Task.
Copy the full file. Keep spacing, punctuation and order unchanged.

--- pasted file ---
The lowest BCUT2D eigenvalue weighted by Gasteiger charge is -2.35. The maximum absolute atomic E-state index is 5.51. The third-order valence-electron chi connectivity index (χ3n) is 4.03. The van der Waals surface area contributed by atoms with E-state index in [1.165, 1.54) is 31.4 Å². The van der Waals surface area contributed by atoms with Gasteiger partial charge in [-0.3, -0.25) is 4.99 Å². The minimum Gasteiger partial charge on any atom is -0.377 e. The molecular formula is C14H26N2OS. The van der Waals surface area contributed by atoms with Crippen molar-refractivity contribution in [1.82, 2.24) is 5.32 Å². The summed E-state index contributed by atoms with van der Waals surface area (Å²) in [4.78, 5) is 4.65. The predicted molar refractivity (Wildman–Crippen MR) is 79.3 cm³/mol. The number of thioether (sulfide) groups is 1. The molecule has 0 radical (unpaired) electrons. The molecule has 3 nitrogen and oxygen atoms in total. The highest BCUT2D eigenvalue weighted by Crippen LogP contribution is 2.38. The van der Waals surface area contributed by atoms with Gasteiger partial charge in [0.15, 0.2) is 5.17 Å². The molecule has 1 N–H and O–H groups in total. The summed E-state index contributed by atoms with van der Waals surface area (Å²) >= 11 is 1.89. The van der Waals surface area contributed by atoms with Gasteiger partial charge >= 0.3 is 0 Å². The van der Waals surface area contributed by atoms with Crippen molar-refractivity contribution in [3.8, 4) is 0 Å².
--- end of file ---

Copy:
The lowest BCUT2D eigenvalue weighted by Gasteiger charge is -2.35. The maximum absolute atomic E-state index is 5.51. The third-order valence-electron chi connectivity index (χ3n) is 4.03. The van der Waals surface area contributed by atoms with E-state index in [1.165, 1.54) is 31.4 Å². The van der Waals surface area contributed by atoms with Gasteiger partial charge in [-0.3, -0.25) is 4.99 Å². The minimum Gasteiger partial charge on any atom is -0.377 e. The molecular formula is C14H26N2OS. The van der Waals surface area contributed by atoms with Crippen molar-refractivity contribution in [1.82, 2.24) is 5.32 Å². The summed E-state index contributed by atoms with van der Waals surface area (Å²) in [4.78, 5) is 4.65. The predicted molar refractivity (Wildman–Crippen MR) is 79.3 cm³/mol. The number of thioether (sulfide) groups is 1. The molecule has 0 radical (unpaired) electrons. The molecule has 3 nitrogen and oxygen atoms in total. The highest BCUT2D eigenvalue weighted by Crippen LogP contribution is 2.38. The van der Waals surface area contributed by atoms with Gasteiger partial charge in [0.15, 0.2) is 5.17 Å². The molecule has 1 N–H and O–H groups in total. The summed E-state index contributed by atoms with van der Waals surface area (Å²) >= 11 is 1.89. The van der Waals surface area contributed by atoms with Gasteiger partial charge >= 0.3 is 0 Å². The van der Waals surface area contributed by atoms with Crippen molar-refractivity contribution in [3.8, 4) is 0 Å².